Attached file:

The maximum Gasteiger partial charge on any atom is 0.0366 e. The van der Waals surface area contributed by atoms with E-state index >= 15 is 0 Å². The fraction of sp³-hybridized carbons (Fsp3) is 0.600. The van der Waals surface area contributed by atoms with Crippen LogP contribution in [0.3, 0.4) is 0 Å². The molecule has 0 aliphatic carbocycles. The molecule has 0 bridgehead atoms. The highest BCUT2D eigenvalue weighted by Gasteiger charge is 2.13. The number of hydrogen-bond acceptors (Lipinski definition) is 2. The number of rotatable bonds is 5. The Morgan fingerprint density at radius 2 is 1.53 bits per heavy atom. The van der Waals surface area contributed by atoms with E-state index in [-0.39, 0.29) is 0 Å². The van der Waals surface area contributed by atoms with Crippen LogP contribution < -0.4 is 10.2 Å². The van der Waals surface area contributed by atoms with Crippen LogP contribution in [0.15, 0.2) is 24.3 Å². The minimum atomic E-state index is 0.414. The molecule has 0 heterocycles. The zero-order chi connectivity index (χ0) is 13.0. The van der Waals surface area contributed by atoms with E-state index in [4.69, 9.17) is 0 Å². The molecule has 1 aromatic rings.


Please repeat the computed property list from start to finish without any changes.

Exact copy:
The maximum Gasteiger partial charge on any atom is 0.0366 e. The van der Waals surface area contributed by atoms with E-state index >= 15 is 0 Å². The fraction of sp³-hybridized carbons (Fsp3) is 0.600. The van der Waals surface area contributed by atoms with Crippen LogP contribution in [0.3, 0.4) is 0 Å². The molecule has 0 aliphatic carbocycles. The molecule has 0 bridgehead atoms. The highest BCUT2D eigenvalue weighted by Gasteiger charge is 2.13. The number of hydrogen-bond acceptors (Lipinski definition) is 2. The number of rotatable bonds is 5. The Morgan fingerprint density at radius 2 is 1.53 bits per heavy atom. The van der Waals surface area contributed by atoms with E-state index in [-0.39, 0.29) is 0 Å². The van der Waals surface area contributed by atoms with Crippen LogP contribution < -0.4 is 10.2 Å². The van der Waals surface area contributed by atoms with Crippen LogP contribution in [0.15, 0.2) is 24.3 Å². The minimum atomic E-state index is 0.414. The molecule has 0 heterocycles. The zero-order chi connectivity index (χ0) is 13.0. The van der Waals surface area contributed by atoms with E-state index in [4.69, 9.17) is 0 Å². The molecule has 1 aromatic rings.